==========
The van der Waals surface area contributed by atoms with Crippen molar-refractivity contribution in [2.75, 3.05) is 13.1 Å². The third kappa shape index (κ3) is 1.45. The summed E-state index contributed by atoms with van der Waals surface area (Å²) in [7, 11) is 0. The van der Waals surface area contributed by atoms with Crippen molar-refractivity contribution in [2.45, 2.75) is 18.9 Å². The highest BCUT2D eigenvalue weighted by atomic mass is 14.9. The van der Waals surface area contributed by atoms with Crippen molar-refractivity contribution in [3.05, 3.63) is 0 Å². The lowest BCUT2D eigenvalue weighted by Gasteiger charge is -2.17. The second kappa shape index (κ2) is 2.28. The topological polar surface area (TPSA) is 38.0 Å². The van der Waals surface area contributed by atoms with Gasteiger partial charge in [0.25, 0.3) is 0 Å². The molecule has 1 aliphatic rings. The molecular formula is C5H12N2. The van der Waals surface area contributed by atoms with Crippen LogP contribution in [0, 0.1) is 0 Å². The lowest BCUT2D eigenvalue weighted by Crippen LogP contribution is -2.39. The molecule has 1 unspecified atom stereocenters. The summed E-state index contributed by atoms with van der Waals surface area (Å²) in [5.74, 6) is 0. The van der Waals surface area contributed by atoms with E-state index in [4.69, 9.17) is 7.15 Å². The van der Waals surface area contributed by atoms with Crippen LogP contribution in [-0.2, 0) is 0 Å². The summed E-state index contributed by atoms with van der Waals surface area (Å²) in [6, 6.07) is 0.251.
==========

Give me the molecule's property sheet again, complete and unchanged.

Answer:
The van der Waals surface area contributed by atoms with Crippen molar-refractivity contribution in [2.75, 3.05) is 13.1 Å². The third kappa shape index (κ3) is 1.45. The summed E-state index contributed by atoms with van der Waals surface area (Å²) in [7, 11) is 0. The van der Waals surface area contributed by atoms with Crippen molar-refractivity contribution in [2.45, 2.75) is 18.9 Å². The highest BCUT2D eigenvalue weighted by atomic mass is 14.9. The van der Waals surface area contributed by atoms with Crippen molar-refractivity contribution in [3.05, 3.63) is 0 Å². The lowest BCUT2D eigenvalue weighted by Gasteiger charge is -2.17. The second kappa shape index (κ2) is 2.28. The topological polar surface area (TPSA) is 38.0 Å². The van der Waals surface area contributed by atoms with Gasteiger partial charge in [0.25, 0.3) is 0 Å². The molecule has 1 aliphatic rings. The molecular formula is C5H12N2. The van der Waals surface area contributed by atoms with Crippen LogP contribution in [0, 0.1) is 0 Å². The lowest BCUT2D eigenvalue weighted by Crippen LogP contribution is -2.39. The molecule has 1 unspecified atom stereocenters. The summed E-state index contributed by atoms with van der Waals surface area (Å²) in [5.74, 6) is 0. The van der Waals surface area contributed by atoms with E-state index in [4.69, 9.17) is 7.15 Å². The van der Waals surface area contributed by atoms with Crippen LogP contribution in [-0.2, 0) is 0 Å². The summed E-state index contributed by atoms with van der Waals surface area (Å²) in [6, 6.07) is 0.251.